Leafcutter John is back with his first solo record in eight years. When not playing with Polar Bear, he concerns himself with blending noisy glitches, severely effects-chain-altered guitars, and warped, stretched out vocals. Resurrection is the final concoction of a blend of organic instruments, electronic alterations and experimental programming.
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- Resurrection by Leafcutter John
9/10 Laurie Staff review, 05 June 2015
It’s been a while since this guy has had a proper release, instead preoccupying himself with contributing various electrobleeps to both Polar Bear and Melt Yourself Down which hardly leaves any time for cutting leaves. He’s pulled himself together for this release though, with 5 deep, lengthy excursions into the world of warped audio.
On Resurrection, John Burton creates collages both organic and artificial - impossible worlds of hovering synth, guitars ripping apart and twisted bells and voice. They’ll glitch around between these worlds before settling into a soundscape for any amount of time between 5 seconds and 5 minutes, sometimes getting nice and percussive as on ‘I Know You Can’, which is a sort of piece of ambient techno scarred by the remnants of audio experiments and lost vocals. There’s a beautiful moment at the end of the title track, culminating in a slow jam between guitar, ride cymbals and touches of wispy noise that no doubt comes straight from his time in Polar Bear.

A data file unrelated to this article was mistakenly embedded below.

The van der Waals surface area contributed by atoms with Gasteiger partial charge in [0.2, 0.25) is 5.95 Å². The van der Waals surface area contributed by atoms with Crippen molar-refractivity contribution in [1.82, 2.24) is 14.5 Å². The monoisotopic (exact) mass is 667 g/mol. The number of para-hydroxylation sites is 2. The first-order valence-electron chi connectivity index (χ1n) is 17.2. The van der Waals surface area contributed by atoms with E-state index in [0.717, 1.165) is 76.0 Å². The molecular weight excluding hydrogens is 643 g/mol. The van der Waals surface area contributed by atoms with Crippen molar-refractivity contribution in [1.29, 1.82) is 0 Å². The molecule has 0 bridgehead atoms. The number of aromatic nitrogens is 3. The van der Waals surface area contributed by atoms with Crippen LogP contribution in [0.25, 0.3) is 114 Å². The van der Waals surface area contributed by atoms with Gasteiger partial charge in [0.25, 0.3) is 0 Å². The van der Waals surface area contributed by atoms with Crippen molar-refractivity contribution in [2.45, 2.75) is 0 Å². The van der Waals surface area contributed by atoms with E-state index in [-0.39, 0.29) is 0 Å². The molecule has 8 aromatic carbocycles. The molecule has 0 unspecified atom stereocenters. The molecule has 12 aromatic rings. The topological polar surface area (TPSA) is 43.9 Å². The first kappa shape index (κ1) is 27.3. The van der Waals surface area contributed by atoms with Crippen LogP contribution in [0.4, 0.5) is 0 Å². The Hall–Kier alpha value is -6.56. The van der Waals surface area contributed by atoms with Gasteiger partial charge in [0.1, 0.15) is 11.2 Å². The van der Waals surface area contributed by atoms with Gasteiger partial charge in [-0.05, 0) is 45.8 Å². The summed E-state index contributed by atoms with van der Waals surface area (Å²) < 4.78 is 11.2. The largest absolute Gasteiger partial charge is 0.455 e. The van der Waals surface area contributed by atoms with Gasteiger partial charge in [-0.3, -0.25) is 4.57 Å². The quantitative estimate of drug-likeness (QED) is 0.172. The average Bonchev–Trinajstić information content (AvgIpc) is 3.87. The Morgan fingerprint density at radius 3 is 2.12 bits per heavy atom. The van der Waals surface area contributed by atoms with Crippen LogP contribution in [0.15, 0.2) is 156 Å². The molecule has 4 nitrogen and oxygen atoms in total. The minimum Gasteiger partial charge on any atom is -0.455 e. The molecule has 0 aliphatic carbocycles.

The LP is melodically rich and equally indistinct, with only a prevailing emotion defined but elusive on the details. As a result, it’s a fairly emotionally stirring concoction and plays like a good, slightly ominous soundtrack, with the visual element replaced by extensive sample scenes. As a final example of this record’s brilliance, behold ‘Gulp’, a grandiose contrast between a nice solo acoustic clarinet and a wall of 7.1 billion recordings of the North Sea. Ridiculous.
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